Cuba’s crude oil production saw an increase in 2010, rising to 52,623 b/d from the 47,517 b/d produced in 2009, according to a recent study of the Caribbean nation’s oil and gas industry.
“This new production was predominantly as a result of new record breaking 6,000 m horizontal drilling coastal prospects around the town of Camarioca, east of the beach resort of Varadero in Matanzas province,” said the report’s author, Jorge R. Pinon, a research fellow with the Cuban Research Institute at Florida International University.
State-owned Cubapetroleo SA’s (Cupet) gross working interest in 2010 was 31,419 b/d, while Canada’s Sherritt International’s gross working interest was 21,204 b/d, according to the report.
Estimates of oil in place for Cuba’s northern oil province range from 1-2 billion bbl, with recovery ratios of between 6-7% of OOIP determined by the viscosity of the oil and the permeability of the rocks.
According to Pinon, future production is expected to increase as a result of planned enhanced oil recovery projects between Cupet and Russia’s Zarubezhneft in Boca de Jaruco field.
Meanwhile, the report states that associated natural gas production seemed to be reaching a plateau of 38 bcf/year as a result of the maturity of the Varadero and Puerto Escondido oil fields.
Cuba saw its associated gas production increase by more than 40%, from 26 bcf in 2005, as a result of its Energas joint venture with Sherritt.
Cuba’s oil demand has been on the decline over the last 5 years primarily as a result of conservation efforts and increases in fuel and electricity prices reflecting international market conditions.
In 2010, oil demand of 137,025 b/d reflected a decrease from the 2009 demand level of 139,651 b/d, the report states.
More than 65% of total demand, or 89,868 b/d, was met by high-sulfur residual fuel oil/crude oil blend, which is used as boiler fuel for the electric power industry, as well as the steel, mining, and cement industries.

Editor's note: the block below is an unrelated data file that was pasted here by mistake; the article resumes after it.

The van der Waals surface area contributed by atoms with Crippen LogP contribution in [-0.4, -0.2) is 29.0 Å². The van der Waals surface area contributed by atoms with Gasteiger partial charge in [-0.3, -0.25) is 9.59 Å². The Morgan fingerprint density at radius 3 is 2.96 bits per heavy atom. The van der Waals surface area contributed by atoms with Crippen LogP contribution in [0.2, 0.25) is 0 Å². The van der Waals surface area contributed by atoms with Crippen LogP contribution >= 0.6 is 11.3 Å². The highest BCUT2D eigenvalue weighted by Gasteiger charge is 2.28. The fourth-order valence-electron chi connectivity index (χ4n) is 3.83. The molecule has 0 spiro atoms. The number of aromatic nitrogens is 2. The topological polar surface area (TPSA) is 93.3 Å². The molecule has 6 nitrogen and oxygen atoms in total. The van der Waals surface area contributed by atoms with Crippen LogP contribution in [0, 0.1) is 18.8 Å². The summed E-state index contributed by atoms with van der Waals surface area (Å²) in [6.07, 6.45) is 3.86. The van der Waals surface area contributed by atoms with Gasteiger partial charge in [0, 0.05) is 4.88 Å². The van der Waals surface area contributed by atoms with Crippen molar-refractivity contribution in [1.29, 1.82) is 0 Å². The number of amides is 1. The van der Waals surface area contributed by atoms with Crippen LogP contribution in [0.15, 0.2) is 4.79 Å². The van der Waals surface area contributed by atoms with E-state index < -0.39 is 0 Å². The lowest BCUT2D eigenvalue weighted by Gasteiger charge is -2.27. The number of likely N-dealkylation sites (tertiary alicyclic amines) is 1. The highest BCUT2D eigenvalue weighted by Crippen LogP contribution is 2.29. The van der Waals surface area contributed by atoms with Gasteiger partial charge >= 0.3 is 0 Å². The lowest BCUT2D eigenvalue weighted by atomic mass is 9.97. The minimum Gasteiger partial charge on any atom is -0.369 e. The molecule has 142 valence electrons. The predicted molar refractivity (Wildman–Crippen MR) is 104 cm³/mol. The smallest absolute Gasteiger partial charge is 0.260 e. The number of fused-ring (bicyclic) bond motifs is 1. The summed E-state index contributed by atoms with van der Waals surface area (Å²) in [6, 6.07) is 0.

At 26,453 b/d, diesel represented the second-largest petroleum demand product, used by the commercial land transport and rail industries.
Motor gasoline consumption stood at just 6,184 b/d, representing the lack of a private-sector vehicle fleet.
Cuba’s Havana and Santiago de Cuba refineries continue to run intermittently, each averaging about 22,000 b/d, well down from their respective boiler plate capacities of 100,000 b/d.
The revamped, Russian-built 65,000 b/d Cienfuegos refinery, today a nearly equal joint venture of Cupet and Venezuela’s Petroleos de Venezuela SA, ran 55,295 b/d in 2010 compared with 57,316 b/d in 2009.
The Cienfuegos refinery is in a hydroskimming configuration with a reformer, but with two naphta and distillate hydrotreating units, which have not been revamped and are not operating—rendering substandard diesel and gasoline, according to regional specifications.
Cuba imported a total of 113,000 b/d of refined products and oil from Venezuela in 2010 compared with 112,000 b/d in 2009, according to the 2010 financial reports of PDVSA.
Imports of Venezuela’s refined products—including aviation fuel, LPG, lubricant base stock, diesel, and fuel oil—amounted to about 14,000 b/d in 2010 up nearly 60% from about 9,000 b/d in 2009. Venezuela’s Mesa 30 crude oil imports amounted to 99,000 b/d in 2010 from 103,000 b/d in 2009.
Most of Cuba’s Venezuelan petroleum import volumes of 93,000 b/d arrive under terms of the Convenio Integral de Cooperacion Economica (Caribe)—a barter agreement with subsidized payment terms signed by both countries in October 2000.
The report states that 20,000 b/d of Cuba’s total imports of Venezuela’s oil represent PDVSA-Caribe equity tolling volumes which are exported to regional and West African markets via tenders to international oil trading companies.
Two years ago, Venezuela asserted plans to invest $10 billion in downstream projects in Cuba by 2015 through a unit of PDVSA working with Cupet. But with oil prices low, however, there were questions whether all or any of the projects would be funded (OGJ Online, May 4, 2009).
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